Colin has chosen to give his royalties to the Maiastra charity, which helps young musicians. The charity has helped him publicise the book by mentioning it in their email newsletter which goes out to all supporters. I asked Colin what he, personally, got out of the project, “It’s fun! It gives me an interest and is a small achievement – something I never expected I would ever do.”

 

Paws for Thought

Sharon Boothroyd, of Ryecorn Digital Publishing, has produced a short story anthology, Paws for Thought, in aid of her local branch of the RSPCA. “Our project had to be passed by the RSPCA committee first, so it was an anxious wait for us, but they said yes and we were thrilled,” says Sharon. “Personal benefits to us are that it showcases our abilities and those of the terrific writers we’ve included in the ebook.”
The RSPCA gave the book a mention on their homepage and also allowed their logo to be used on the book cover. Sharon chose the RSPCA as their charity beneficiary because it was where her tabby cat, Buster, was adopted from. “The RSPCA are great to work with and if this book goes well, there might be a ‘Paws for Thought 2’ later.”

 

 

In 2016, proofreader Helen Baggott, wrote about her personal experience of breast cancer in Swimming With the Tide. Breast cancer experienceAll royalties from the book go to the Macmillan charity.
Helen is the only one of our charity publishers to produce a paperback version of the book as well as an ebook.
“I did the paperback,” she said, “because there was no extra cost involved  and I have friends who don’t use Kindles. I felt it was important that they could buy the book. Also, I wanted to give some people copies and paperbacks seemed a better way of doing that. Although Macmillan didn’t help with the promotion they did send some items that I could include inside the paperback copies that I sent out. These could be used as bookmarks.”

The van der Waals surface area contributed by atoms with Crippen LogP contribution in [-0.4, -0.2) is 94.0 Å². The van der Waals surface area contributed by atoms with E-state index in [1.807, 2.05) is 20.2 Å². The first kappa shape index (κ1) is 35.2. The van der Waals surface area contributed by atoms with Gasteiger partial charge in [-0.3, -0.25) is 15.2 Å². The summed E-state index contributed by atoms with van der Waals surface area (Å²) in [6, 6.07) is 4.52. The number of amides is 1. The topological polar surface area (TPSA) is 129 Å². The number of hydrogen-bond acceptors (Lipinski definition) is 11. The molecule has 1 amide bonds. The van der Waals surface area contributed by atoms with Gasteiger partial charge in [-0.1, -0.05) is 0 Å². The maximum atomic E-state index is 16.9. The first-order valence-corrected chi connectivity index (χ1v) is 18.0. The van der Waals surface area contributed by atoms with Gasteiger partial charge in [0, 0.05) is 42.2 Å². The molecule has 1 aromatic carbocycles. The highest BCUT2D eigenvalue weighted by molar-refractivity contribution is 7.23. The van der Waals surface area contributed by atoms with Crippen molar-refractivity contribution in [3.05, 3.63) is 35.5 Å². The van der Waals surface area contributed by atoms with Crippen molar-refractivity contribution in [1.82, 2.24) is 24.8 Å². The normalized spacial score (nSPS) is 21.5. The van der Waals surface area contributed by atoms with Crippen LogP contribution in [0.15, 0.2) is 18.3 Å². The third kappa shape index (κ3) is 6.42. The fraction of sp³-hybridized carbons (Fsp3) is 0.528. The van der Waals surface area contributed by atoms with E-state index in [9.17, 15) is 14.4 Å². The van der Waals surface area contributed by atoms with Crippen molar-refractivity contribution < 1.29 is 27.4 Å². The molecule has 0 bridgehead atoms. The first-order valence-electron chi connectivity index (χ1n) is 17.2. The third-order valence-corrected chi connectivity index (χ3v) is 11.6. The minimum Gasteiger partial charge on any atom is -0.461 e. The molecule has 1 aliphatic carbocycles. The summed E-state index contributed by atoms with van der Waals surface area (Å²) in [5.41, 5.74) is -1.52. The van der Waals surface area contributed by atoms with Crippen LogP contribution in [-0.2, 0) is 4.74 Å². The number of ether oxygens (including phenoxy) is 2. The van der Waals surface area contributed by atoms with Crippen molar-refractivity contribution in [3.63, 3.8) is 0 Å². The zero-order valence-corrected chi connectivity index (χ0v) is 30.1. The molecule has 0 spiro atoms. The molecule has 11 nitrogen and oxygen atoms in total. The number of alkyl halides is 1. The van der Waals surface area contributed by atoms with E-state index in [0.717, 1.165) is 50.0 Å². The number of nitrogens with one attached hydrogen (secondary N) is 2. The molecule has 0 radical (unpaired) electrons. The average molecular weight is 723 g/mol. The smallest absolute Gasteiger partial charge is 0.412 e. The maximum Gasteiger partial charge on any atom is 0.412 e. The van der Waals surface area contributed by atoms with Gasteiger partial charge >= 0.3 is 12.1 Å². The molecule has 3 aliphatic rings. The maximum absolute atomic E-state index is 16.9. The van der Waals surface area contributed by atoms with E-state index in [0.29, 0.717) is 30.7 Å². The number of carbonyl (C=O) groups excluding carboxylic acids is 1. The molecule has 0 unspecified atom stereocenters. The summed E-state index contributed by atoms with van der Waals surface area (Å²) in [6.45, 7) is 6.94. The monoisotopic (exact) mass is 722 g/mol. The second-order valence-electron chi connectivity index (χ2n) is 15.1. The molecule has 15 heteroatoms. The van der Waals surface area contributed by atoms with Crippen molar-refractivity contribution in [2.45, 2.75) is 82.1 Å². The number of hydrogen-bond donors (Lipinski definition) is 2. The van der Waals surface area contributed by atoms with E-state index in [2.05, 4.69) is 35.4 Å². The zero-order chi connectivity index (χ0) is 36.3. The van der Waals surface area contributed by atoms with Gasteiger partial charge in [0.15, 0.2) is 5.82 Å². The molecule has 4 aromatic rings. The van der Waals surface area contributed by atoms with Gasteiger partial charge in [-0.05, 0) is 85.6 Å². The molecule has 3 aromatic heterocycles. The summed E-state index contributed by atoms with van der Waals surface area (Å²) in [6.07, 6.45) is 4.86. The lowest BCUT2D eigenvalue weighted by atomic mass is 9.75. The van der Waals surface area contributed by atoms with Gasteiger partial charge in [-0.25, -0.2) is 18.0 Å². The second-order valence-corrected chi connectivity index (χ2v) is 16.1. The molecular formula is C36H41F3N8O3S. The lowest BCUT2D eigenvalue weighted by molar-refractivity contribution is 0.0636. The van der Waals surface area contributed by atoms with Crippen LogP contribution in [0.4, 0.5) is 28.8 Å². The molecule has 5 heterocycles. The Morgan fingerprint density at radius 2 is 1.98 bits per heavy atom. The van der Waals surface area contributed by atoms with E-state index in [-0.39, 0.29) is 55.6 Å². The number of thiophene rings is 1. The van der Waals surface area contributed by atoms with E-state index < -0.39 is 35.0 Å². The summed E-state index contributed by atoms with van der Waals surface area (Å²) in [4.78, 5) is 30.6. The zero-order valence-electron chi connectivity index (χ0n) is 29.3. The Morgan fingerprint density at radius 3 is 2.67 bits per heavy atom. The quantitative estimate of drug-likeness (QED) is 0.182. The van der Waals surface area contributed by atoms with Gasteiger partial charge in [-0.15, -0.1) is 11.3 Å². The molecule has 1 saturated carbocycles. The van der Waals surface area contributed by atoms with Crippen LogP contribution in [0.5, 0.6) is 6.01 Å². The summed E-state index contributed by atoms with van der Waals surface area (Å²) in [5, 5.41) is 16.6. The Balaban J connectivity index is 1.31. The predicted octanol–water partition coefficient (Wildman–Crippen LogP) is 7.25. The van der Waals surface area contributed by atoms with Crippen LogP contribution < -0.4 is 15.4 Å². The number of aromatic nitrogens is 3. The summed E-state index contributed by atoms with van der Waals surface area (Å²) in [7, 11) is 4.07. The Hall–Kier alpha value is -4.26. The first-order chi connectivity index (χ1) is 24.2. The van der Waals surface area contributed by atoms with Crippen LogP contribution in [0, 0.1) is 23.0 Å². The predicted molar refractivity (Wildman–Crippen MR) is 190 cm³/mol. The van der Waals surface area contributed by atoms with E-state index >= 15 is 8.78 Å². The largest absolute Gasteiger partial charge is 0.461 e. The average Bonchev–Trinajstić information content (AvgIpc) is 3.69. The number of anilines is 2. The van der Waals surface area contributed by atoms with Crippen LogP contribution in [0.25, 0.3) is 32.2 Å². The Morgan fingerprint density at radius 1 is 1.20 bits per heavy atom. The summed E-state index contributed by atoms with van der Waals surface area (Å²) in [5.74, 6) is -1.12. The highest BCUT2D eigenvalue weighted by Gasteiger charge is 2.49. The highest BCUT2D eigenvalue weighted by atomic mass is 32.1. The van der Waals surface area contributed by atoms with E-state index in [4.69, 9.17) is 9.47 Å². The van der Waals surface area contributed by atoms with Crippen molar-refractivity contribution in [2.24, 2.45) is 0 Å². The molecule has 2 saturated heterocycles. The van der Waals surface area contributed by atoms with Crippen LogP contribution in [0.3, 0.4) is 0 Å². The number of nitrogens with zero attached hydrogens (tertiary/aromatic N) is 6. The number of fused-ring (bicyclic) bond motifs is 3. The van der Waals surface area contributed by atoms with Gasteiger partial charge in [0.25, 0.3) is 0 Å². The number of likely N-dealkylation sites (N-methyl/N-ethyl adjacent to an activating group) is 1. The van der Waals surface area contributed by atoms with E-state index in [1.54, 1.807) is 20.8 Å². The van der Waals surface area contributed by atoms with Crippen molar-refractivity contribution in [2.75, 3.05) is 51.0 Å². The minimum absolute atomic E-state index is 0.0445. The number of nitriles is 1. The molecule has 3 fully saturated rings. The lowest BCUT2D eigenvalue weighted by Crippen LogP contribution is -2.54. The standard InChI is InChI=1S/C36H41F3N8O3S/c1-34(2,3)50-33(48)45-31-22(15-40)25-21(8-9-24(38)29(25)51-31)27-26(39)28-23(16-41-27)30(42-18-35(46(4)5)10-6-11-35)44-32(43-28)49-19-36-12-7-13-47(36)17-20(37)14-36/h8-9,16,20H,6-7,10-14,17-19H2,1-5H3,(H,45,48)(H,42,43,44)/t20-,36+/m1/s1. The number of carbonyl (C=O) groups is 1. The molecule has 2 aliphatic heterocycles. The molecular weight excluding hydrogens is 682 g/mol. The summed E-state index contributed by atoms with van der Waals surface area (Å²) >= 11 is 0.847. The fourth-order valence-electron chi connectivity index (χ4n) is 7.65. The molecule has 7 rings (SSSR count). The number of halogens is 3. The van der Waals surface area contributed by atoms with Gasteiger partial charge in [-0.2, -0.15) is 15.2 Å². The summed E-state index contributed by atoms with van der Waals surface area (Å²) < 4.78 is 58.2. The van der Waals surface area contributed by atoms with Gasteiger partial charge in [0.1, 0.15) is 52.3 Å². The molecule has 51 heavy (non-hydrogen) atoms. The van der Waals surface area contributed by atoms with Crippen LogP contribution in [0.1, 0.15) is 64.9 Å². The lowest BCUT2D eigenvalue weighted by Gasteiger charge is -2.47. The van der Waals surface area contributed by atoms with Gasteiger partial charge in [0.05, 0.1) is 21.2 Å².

All the above writers should be applauded for using their talents for the good of others. Each one has also derived personal satisfaction from their project and probably learned something that will help them on their future publishing journey. I wish them well in their fundraising efforts.
If you’ve published something for charity, please give it a shout-out in the comments section below.

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Writing the Fiction E-Book Series

A couple of weeks ago I told you about a Guest Posting contest organised by Nick Daws.

Well, I took my own advice, entered – and won!

My guest post was about the benefits of writing a fiction e-book series and some tips on how to go about it. The post is now available to read in full on Nick’s blog.

And I’d like to congratulate Sharon Boothroyd, who is a follower of this blog, she also entered and was one of the runners-up.  Her post too will appear on Nick’s high-traffic blog.

 

The Page is Printed Creative Writing Prize
Now here’s an unusual writing competition based around a single A4 page. The website says:
“Submissions are invited in any genre, it could be a love letter, a short story, a poem, a court summons or a shopping list … the only rule is that your entry must be contained on one side of A4.”
Closing date is 1st may 2014. There are first, second and third prizes of £200, £100 and £50. Entry fee is £4 or three for £10.
Full details can be found here.

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Reading as a Writer

Last week I went to an event at Birmingham University where the novelist Helen Cross was speaking.

Cover of "Charlotte's Web (paper-over-boa...

Cover of Charlotte’s Web (paper-over-board)

Helen was explaining how becoming a writer had taken away a lot of the ‘magic’ she previously experienced when reading. She told us that the first book she remembers getting utterly enthralled in as a child was Charlotte’s Web by E. B. White. The book made her cry. Even after she’d finished it Helen spent a lot of time musing over the book and wondering what the characters could have done to make things turn out differently and more happily.

But as she’s got older Helen has found such connections with books becoming increasingly rare. She puts this down to the fact that she now ‘reads like a writer’, for example she is looking to see how the book is constructed and what sort of tricks the author has used to withhold information from the reader. Helen finds herself mentally ‘editing’ the book and deciding which passages she would cut or how the dialogue might be changed.